Speaker Rebecca Kadaga has accepted an offer to meet telecom companies and Uganda Communications Commission (UCC) over the controversial move to ban airtime scratch cards.
The acceptance ended a nearly two-hour standoff in the House, after MPs had disagreed with the ICT Minister Frank Tumwebaze over the proposal.
“We shall have the meeting with telecom companies so that we get what we can explain to our constituents; I think we both need each other on this matter,” said Kadaga.
MP Paul Akamba (IND, Busiki) raised the issue of the impending ban on airtime scratch cards as a question for oral answer to Minister Tumwebaze.
Akamba said his voters were concerned about adverts announcing the impending ban.
Tumwebaze, in his response, found no fault in the proposed ban.
“UCC and the security agencies recommended to Government that vending of airtime cards was directly linked to the selling of illegally registered SIM cards and would facilitate airtime recharge and top-ups manually without any digital tracing,” said Tumwebaze in his response.
The Minister listed seven advantages of the proposed ban, saying it will, among others, “create more opportunities through formalized distribution [of scratch cards]”.
MPs would have none of that.
“We should also know that we come from villages; if we have reached here and our status has improved, let us not forget where we come from,” said MP Lily Adong (IND, Nwoya), who is opposed to the move.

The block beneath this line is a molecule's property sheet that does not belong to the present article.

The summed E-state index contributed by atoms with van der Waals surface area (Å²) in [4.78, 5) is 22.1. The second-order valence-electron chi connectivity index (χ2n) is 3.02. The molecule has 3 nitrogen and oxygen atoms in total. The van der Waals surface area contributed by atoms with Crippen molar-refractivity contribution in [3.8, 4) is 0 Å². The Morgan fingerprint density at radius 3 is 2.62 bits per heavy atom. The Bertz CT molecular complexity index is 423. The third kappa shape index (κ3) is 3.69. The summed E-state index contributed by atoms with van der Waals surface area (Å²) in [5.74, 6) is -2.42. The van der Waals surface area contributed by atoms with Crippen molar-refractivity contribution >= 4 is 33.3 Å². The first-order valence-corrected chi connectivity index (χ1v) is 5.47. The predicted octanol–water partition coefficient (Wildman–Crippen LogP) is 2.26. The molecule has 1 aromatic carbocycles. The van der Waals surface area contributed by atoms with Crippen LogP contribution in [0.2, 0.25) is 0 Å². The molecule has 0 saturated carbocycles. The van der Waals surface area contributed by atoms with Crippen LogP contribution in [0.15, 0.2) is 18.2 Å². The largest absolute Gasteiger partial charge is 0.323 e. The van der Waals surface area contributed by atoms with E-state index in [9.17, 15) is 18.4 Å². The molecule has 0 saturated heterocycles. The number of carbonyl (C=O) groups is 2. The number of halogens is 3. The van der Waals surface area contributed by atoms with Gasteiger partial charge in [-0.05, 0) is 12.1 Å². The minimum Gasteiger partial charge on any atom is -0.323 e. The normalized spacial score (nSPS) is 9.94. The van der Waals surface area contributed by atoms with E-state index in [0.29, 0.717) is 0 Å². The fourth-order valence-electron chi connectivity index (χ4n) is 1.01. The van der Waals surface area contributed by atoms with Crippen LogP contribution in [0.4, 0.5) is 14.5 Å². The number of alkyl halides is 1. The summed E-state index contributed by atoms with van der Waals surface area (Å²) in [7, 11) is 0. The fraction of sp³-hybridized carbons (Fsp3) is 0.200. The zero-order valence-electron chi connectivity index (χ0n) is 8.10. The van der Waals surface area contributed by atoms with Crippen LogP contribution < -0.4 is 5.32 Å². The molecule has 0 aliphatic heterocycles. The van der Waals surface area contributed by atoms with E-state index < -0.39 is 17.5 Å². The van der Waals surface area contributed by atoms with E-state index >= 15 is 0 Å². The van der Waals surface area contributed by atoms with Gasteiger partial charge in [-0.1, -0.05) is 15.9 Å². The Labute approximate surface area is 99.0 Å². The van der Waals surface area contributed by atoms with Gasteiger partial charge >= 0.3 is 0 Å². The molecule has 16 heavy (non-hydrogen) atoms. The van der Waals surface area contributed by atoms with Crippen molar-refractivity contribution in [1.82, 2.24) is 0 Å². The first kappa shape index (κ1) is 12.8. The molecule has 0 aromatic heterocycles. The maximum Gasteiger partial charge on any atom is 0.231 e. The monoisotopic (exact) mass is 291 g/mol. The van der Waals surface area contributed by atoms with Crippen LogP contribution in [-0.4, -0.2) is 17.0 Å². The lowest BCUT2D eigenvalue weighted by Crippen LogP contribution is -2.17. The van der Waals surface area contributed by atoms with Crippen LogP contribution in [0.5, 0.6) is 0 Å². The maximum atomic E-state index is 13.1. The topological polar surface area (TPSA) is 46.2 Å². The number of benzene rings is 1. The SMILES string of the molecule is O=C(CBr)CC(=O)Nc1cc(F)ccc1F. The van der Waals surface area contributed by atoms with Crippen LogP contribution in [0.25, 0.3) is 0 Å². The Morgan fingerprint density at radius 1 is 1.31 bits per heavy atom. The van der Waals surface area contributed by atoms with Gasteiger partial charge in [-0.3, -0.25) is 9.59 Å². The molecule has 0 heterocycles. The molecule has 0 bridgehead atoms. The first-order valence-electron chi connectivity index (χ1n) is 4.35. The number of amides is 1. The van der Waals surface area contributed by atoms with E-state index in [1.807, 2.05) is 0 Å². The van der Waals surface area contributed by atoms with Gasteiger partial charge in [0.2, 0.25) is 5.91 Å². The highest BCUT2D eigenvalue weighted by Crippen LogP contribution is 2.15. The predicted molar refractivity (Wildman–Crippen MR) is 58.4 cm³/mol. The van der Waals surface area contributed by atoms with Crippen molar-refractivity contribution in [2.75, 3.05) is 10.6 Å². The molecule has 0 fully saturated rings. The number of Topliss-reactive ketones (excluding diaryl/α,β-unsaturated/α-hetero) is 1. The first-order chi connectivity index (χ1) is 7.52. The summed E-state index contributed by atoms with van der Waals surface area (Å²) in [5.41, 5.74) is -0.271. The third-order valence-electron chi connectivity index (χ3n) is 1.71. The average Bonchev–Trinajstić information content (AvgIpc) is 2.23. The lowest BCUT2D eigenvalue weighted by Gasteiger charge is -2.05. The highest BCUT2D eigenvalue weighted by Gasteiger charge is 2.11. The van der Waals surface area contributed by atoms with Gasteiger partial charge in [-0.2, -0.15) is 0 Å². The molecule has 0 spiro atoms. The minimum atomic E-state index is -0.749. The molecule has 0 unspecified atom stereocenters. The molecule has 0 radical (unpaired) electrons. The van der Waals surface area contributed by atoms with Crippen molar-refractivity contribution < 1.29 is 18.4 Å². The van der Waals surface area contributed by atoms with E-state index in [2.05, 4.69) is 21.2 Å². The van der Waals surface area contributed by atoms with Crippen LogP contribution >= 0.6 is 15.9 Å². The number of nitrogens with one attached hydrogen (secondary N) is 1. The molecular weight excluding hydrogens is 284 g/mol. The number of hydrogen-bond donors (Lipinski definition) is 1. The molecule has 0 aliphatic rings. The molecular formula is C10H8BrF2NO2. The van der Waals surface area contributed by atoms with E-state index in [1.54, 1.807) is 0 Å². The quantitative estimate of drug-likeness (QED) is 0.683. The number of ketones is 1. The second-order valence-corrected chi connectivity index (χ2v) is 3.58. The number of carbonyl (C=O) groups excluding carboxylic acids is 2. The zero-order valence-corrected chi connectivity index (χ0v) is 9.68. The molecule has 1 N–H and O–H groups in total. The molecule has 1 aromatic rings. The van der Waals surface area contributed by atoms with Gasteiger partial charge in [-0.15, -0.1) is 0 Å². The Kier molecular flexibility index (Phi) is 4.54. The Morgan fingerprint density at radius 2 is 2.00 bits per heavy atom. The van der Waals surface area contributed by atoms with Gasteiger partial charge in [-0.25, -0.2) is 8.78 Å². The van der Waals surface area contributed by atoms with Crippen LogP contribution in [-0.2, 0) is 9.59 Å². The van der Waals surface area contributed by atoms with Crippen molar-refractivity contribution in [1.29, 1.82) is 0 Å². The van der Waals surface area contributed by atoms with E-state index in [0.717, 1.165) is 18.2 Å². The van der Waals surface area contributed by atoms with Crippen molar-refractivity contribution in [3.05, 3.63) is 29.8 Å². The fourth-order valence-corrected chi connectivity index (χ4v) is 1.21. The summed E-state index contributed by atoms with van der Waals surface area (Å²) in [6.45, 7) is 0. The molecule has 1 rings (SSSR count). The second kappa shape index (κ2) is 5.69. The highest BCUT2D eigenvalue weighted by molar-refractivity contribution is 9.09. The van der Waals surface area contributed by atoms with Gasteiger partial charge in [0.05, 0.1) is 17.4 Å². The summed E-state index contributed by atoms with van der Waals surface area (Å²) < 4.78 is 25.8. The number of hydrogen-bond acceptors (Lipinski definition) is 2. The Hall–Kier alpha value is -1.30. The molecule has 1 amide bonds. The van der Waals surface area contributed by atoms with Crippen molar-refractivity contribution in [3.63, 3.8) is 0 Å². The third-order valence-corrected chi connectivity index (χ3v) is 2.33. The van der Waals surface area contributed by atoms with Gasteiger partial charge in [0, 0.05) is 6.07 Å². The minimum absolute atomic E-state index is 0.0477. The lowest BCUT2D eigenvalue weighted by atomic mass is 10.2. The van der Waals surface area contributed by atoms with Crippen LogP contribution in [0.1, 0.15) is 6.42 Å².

MP Jesca Ababiku (NRM, Adjumani) criticised Tumwebaze for suggesting that banning scratch cards would contribute to the fight against criminality.
“We believe the cards have serial numbers. Why is it difficult for government to trace suspicious users using the serial numbers?” said Ababiku.
In the ban initially proposed for August 2018, MP Cecilia Ogwal (FDC, Dokolo) saw a scheme by telecom companies to drive airtime vendors out of business.
The session, whose date is yet to be announced, is pitched around being an interactive session between the operators and MPs to exhaust frequently asked questions about the move, which has caused jitters in the countryside.
Kadaga cautioned government against the hurried attempt at digital migration, which she said has the potential of disrupting local Ugandans.
“We agree that technology is there to change, but it has to change together with the people,” said Kadaga.